dimanche 16 octobre 2011


Pointers is such a difficult concept for beginners. Back when I started learning C, I was never able to understand them, not until I've read countless tutorials about them. So I'll try to explain them for anyone who will face the same issues as me. You already know what variables are and what we use them for. Let's take the example of the city you live in.  It's a mixture of houses, and different kinds of buildings. Our variables here are the buildings.

int my_var;  

Every building has an address. Likewise, every variable has an address in memory.

/** we can access the address of a variable in memory using &my_var

to print this value, we have to use %p in printf to print an address*/  

printf("the variable my_var  has the address: %p ", &my_var);

So what's a pointer, a pointer is also a variable. A variable which contains the address in memory of another variable. How do we illustrate this concept in our city. Suppose you want to send a postcard to your friend. In order for that postcard to reach its destination, you have to write the address of your friend. So a pointer in real life is that postcard. A pointer could be also, a direction sign pointing to your city. So when someone needs to get to your city, he has to "ask" that pointer. In C, some functions, the functions that take a pointer as parameter need to "ask" the pointer to know the value of the variable they point to.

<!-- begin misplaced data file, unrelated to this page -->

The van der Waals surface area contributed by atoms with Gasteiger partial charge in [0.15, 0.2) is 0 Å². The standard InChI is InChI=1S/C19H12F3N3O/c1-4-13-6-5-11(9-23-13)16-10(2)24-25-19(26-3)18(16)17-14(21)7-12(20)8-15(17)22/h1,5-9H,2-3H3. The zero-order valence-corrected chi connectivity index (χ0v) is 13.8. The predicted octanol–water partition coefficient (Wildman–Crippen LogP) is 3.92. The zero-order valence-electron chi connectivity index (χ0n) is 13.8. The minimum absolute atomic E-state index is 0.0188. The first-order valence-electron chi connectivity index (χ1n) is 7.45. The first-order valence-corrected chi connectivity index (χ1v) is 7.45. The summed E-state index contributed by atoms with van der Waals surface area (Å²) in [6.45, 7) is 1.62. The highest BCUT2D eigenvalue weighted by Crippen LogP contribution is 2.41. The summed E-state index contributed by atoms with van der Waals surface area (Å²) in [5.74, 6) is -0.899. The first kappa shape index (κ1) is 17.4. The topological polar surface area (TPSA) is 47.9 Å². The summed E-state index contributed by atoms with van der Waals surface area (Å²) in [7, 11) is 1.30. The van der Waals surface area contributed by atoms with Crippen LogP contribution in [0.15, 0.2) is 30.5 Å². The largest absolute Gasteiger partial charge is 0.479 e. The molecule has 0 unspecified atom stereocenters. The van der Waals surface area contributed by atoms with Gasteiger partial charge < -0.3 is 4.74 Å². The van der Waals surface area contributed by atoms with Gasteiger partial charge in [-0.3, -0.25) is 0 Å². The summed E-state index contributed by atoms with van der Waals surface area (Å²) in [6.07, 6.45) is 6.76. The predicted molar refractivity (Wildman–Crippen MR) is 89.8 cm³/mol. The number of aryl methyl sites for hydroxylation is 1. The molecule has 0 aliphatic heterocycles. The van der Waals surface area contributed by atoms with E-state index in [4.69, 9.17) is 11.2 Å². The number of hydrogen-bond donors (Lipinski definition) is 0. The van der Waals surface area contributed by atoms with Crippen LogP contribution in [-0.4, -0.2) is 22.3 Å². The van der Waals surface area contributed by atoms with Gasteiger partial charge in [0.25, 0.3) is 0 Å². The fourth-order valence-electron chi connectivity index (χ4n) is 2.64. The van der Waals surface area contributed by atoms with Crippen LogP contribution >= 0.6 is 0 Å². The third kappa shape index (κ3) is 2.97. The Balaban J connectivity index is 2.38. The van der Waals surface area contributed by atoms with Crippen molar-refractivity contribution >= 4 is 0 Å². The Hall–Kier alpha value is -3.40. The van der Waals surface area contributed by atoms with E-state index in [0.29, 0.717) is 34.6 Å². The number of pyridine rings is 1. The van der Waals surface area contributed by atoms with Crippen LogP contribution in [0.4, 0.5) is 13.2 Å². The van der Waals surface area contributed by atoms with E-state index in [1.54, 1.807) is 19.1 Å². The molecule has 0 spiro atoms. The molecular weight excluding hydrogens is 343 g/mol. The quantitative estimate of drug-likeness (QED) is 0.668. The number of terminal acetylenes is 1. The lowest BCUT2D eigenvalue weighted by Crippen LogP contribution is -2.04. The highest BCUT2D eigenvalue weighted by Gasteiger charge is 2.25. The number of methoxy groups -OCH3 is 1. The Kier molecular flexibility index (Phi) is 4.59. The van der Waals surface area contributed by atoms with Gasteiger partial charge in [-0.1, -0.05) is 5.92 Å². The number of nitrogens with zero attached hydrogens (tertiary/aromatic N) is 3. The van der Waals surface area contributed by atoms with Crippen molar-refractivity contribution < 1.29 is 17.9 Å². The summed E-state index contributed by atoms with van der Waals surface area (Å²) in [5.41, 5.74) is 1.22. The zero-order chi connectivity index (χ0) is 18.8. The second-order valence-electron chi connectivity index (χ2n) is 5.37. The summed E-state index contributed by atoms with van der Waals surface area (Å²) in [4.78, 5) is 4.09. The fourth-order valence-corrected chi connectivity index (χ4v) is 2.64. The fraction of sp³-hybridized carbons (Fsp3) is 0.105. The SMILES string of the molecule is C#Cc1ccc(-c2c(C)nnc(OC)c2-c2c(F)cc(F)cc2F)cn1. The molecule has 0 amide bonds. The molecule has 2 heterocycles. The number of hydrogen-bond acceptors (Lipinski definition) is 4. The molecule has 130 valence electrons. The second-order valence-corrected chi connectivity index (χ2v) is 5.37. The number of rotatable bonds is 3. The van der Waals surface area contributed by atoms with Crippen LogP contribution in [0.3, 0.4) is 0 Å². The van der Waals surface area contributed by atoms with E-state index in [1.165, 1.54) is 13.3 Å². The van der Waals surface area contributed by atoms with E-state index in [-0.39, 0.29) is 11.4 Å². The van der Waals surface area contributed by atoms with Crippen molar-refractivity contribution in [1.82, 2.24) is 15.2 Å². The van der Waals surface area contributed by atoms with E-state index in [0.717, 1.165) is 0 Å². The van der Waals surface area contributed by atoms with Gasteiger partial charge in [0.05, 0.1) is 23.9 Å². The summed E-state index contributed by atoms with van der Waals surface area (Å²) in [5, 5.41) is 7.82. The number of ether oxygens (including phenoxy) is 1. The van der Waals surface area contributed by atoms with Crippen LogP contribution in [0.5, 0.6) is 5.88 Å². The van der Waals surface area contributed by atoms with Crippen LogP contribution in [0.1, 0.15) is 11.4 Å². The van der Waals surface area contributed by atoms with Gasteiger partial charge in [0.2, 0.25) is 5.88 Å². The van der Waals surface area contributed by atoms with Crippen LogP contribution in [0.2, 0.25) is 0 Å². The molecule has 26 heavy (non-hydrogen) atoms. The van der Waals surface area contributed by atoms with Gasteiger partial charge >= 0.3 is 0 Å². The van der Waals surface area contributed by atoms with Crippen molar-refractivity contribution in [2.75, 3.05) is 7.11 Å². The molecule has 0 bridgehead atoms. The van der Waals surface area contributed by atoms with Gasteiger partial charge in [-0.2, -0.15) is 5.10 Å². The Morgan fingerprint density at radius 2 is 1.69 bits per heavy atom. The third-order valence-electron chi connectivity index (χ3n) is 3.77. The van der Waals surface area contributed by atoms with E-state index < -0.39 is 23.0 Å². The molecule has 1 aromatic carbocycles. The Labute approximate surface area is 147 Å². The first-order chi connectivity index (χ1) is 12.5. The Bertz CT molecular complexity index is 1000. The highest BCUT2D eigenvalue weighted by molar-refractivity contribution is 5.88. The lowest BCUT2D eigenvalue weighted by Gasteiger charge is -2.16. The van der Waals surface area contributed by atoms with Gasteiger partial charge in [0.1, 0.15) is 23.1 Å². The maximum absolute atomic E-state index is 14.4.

/** declaring a pointer is pretty straightforward, you just give him the type of the variable he needs to point to, and the variable he points to */

int my_var = 7;

int *pointer_to_my_var = &my_var;

printf("the value of my_var is: %d", *pointer_to_my_var);

printf("the address of my_var is : %p", pointer_to_my_var);

To access the variable my_var using the pointer we have to use *, which is also called the indirection operator. Therefore, you should be careful, as you can see, it's not *pointer_to_my_var that contains the address of my_var, but pointer_to_my_var. So the following declaration is equivalent to the previous one.
int my_var = 7;

int *pointer_to_my_var ;   

pointer_to_my_var = &my_var ;

Ok, so what about functions that take as parameter a pointer.
int add(int * x, int * y) {

     return *x + *y;


//to call that function we have two methods

int x=7;

int y=9;

//we use the address of the variable directly

add(&x, &y);

// or declare a pointer to x and to y and pass them to the function

int *pointer_to_x=&x;

int *pointer_to_y = &y;

add(pointer_to_x, pointer_to_y);

That's what I called earlier asking the pointer to know the value of the variable it points to, it's like the postman read the address on your postcard so that he could deliver the postcard to your friend.

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